Kairong Xiao

Curriculum Vitae

Assistant Professor of Finance

822 Uris Hall

New York, NY, 10027, U.S.

Email: kairong.xiao@gsb.columbia.edu

Working Papers

1. Monetary Transmission through Shadow Banks previously titled "Shadow Banks, Deposit Competition, and Monetary Policy" (R&R RFS Dual Submission)

NBER Summer Institute (Monetary Economics), Utah Winter Finance Conference, WFA Cubist Systematic Strategies Ph.D. Award for Outstanding Research, Annual Financial Intermediation and Regulation Conference at Queen's University, Society for Economic Dynamics Annual Meeting, Fed/UMD Short-Term Funding Conference, FIRS, 4th Annual USC Marshall Ph.D. Conference in Finance, FMA Doctoral Consortium, CICF

The conventional wisdom of monetary policy suggests that bank deposits shrink when monetary policy tightens. The opposite happens in the shadow banking sector.

Online Appendix

Utah Winter Finance Conference (scheduled), AFA (scheduled), Miami Behavioral Finance Conference (scheduled), EFA, NBER Behavioral Finance Meeting, SFS Cavalcade, Duke-UNC Asset Pricing Conference, HEC-McGill Winter Finance Workshop

Low-interest-rate monetary policy increases investors' demand for high-dividend stocks and drives up the prices of these assets. We provide a theory based on consumption self-control.

Online Appendix

How is monetary policy transmitted through the banking system? We quantify competing theories of monetary transmission by estimating a dynamic banking model.


AEA (scheduled), NBER Political Economy Program Meeting, CIFAR, 5th Workshop on Political Economy of Development and Conflict Barcelona, Warwick/Princeton/Utah Political Economy Conference, Washington PECO

Under the surface of the Chinese Communist Party, there are rules that govern power sharing among rival factions and keep high-ranking individuals moving up the ladder.

Media coverage: Chicago Booth Review "An economic model decodes the Chinese Communist Party"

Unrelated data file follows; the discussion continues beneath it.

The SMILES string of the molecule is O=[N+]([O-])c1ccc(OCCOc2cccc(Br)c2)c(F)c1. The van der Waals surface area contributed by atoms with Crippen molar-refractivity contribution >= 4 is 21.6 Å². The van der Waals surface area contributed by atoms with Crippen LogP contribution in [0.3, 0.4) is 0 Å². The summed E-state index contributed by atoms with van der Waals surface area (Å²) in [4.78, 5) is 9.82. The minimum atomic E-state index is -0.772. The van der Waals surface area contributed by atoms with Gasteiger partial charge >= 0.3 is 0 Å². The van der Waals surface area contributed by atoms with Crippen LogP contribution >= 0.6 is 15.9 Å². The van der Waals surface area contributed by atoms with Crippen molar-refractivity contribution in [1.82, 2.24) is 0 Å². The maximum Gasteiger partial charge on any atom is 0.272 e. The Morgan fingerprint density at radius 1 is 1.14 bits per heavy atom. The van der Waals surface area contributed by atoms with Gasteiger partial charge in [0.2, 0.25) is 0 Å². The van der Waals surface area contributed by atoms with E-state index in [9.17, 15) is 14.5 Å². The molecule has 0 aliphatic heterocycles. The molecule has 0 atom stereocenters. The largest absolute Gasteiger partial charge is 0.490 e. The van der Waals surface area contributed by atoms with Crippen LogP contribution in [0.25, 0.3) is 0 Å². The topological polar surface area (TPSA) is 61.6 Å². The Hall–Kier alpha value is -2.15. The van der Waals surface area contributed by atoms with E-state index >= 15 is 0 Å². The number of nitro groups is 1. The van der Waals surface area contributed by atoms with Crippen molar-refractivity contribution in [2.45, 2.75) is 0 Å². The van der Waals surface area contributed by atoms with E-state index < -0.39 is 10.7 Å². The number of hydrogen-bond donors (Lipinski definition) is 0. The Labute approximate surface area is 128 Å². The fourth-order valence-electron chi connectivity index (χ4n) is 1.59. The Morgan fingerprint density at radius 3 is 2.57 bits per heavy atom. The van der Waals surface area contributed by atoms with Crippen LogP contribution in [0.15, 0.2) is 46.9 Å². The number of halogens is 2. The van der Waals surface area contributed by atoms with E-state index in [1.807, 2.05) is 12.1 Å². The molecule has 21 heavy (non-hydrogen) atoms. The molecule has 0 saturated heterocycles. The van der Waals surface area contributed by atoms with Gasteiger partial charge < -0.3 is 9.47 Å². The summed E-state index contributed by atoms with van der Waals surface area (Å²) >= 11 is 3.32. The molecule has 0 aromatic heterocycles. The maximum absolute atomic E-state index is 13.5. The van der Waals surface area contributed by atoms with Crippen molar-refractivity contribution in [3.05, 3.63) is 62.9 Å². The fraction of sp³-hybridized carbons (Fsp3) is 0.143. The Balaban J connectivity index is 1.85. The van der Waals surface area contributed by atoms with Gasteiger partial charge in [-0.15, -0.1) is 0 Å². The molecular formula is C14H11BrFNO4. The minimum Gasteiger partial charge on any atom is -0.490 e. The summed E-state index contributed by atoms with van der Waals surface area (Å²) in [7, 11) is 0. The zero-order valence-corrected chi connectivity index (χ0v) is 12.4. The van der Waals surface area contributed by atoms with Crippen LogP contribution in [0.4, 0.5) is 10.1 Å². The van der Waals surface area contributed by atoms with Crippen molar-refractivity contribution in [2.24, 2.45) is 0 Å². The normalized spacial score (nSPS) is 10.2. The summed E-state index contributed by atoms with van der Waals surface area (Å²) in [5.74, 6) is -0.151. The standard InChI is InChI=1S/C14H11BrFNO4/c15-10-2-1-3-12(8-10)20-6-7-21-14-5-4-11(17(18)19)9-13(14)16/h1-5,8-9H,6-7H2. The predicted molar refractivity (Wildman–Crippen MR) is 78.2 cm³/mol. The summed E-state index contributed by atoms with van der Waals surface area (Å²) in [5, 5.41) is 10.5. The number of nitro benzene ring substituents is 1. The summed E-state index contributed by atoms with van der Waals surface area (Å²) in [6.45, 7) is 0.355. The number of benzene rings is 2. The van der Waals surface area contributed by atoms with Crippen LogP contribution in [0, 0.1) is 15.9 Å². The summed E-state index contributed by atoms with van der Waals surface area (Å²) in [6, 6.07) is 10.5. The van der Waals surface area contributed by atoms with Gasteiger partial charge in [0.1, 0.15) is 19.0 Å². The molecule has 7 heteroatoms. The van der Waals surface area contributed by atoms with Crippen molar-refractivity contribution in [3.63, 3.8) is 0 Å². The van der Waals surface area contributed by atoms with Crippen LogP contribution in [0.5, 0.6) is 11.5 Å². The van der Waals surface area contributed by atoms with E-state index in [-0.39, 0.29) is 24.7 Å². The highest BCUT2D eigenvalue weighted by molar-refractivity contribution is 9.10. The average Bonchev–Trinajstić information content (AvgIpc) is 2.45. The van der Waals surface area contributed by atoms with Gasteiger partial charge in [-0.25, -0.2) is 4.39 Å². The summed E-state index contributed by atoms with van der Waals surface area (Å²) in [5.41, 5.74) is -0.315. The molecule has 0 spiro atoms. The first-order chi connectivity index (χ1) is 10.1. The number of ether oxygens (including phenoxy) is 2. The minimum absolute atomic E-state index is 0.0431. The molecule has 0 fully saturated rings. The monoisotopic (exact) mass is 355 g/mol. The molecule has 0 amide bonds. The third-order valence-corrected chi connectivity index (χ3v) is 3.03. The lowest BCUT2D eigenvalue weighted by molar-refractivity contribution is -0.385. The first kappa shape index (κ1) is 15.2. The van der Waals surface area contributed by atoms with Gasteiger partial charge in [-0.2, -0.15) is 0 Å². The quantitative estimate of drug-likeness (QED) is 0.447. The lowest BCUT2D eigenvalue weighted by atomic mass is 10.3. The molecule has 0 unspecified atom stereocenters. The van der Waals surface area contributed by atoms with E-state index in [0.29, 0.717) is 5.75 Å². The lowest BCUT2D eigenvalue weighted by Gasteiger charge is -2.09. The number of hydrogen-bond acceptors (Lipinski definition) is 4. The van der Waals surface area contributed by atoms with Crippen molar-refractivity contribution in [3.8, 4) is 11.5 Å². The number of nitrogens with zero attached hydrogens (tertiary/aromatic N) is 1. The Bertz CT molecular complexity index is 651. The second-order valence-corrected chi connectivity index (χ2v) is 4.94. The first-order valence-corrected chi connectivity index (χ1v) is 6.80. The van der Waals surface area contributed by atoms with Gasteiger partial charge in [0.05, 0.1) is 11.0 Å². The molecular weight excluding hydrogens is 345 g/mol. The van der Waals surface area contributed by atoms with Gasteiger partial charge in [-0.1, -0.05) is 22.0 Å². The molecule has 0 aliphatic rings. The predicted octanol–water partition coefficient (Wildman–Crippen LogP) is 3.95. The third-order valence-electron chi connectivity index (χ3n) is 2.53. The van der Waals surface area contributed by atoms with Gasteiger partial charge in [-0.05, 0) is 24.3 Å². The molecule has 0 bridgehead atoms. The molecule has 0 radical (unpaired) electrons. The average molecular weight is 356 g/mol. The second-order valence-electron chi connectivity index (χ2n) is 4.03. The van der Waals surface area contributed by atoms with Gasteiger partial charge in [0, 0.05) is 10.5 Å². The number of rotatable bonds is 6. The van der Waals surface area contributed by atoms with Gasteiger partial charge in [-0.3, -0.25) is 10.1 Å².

Work in Progress

1. Unintended Consequences of Post-crisis Liquidity Regulation, with Suresh Sundaresan

We present evidence that post-crisis liquidity regulation of commercial banks and money market funds (MMFs) unintentionally has shifted liquidity transformation into the Federal Home Loan Bank (FHLB) System, a government-sponsored enterprise.


Publications

FIRS (2016), SEC Third Annual Conference on Financial Market Regulation (2016), CICF (2016), The Financial Conduct Authority (UK), NFA (2016)

Against the popular claim that post-crisis regulations hurt liquidity, no evidence of liquidity deterioration is found during periods of regulatory intervention.

Online Appendix

Media coverage: Risk.net "Volcker rule didn't dry corporate bond liquidity, research says", Risk.net "Liquidity, data quality, and benchmarks"

Contribution to policy-making: Keynote remarks by Federal Reserve Vice Chairman Stanley Fischer "Is There a Liquidity Problem Post-Crisis?", Testimony before the U.S. House of Representatives Subcommittee on Capital Markets and Government-Sponsored Enterprises by Andy Green "The Fixed Income Market and Securitizations after Dodd-Frank Act and Basel III"


Miscellaneous

1. Columbia New Empirical Finance Workshop

2. Rising Five Star Junior Conference at Columbia

3.Columbia Summer Research Internship